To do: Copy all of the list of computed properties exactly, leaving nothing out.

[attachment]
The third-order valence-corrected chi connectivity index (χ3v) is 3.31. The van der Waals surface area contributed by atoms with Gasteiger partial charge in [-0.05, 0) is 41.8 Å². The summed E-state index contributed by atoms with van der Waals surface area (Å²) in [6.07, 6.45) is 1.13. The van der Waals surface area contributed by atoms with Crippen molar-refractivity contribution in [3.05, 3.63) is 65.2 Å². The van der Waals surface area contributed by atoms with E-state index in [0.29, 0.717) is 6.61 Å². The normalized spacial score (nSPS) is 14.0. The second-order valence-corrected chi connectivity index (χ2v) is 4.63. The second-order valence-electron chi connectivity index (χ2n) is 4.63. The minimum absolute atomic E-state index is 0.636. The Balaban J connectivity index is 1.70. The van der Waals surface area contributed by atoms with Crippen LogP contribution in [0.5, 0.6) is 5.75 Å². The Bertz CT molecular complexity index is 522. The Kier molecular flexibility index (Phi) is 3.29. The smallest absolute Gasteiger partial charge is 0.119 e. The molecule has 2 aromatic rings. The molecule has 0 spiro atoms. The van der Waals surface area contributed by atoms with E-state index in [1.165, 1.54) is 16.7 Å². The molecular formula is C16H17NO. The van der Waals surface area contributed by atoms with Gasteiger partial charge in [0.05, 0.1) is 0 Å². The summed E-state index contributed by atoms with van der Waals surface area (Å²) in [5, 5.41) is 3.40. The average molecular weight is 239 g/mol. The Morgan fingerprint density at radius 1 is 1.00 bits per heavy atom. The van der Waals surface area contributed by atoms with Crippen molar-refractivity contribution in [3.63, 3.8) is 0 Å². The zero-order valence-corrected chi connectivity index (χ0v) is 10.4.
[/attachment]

The third-order valence-corrected chi connectivity index (χ3v) is 3.31. The van der Waals surface area contributed by atoms with Gasteiger partial charge in [-0.05, 0) is 41.8 Å². The summed E-state index contributed by atoms with van der Waals surface area (Å²) in [6.07, 6.45) is 1.13. The van der Waals surface area contributed by atoms with Crippen molar-refractivity contribution in [3.05, 3.63) is 65.2 Å². The van der Waals surface area contributed by atoms with E-state index in [0.29, 0.717) is 6.61 Å². The normalized spacial score (nSPS) is 14.0. The second-order valence-corrected chi connectivity index (χ2v) is 4.63. The second-order valence-electron chi connectivity index (χ2n) is 4.63. The minimum absolute atomic E-state index is 0.636. The Balaban J connectivity index is 1.70. The van der Waals surface area contributed by atoms with Crippen LogP contribution in [0.5, 0.6) is 5.75 Å². The Bertz CT molecular complexity index is 522. The Kier molecular flexibility index (Phi) is 3.29. The smallest absolute Gasteiger partial charge is 0.119 e. The molecule has 2 aromatic rings. The molecule has 0 spiro atoms. The van der Waals surface area contributed by atoms with E-state index in [1.165, 1.54) is 16.7 Å². The molecular formula is C16H17NO. The van der Waals surface area contributed by atoms with Gasteiger partial charge in [0.05, 0.1) is 0 Å². The summed E-state index contributed by atoms with van der Waals surface area (Å²) in [5, 5.41) is 3.40. The average molecular weight is 239 g/mol. The Morgan fingerprint density at radius 1 is 1.00 bits per heavy atom. The van der Waals surface area contributed by atoms with Crippen molar-refractivity contribution in [3.63, 3.8) is 0 Å². The zero-order valence-corrected chi connectivity index (χ0v) is 10.4.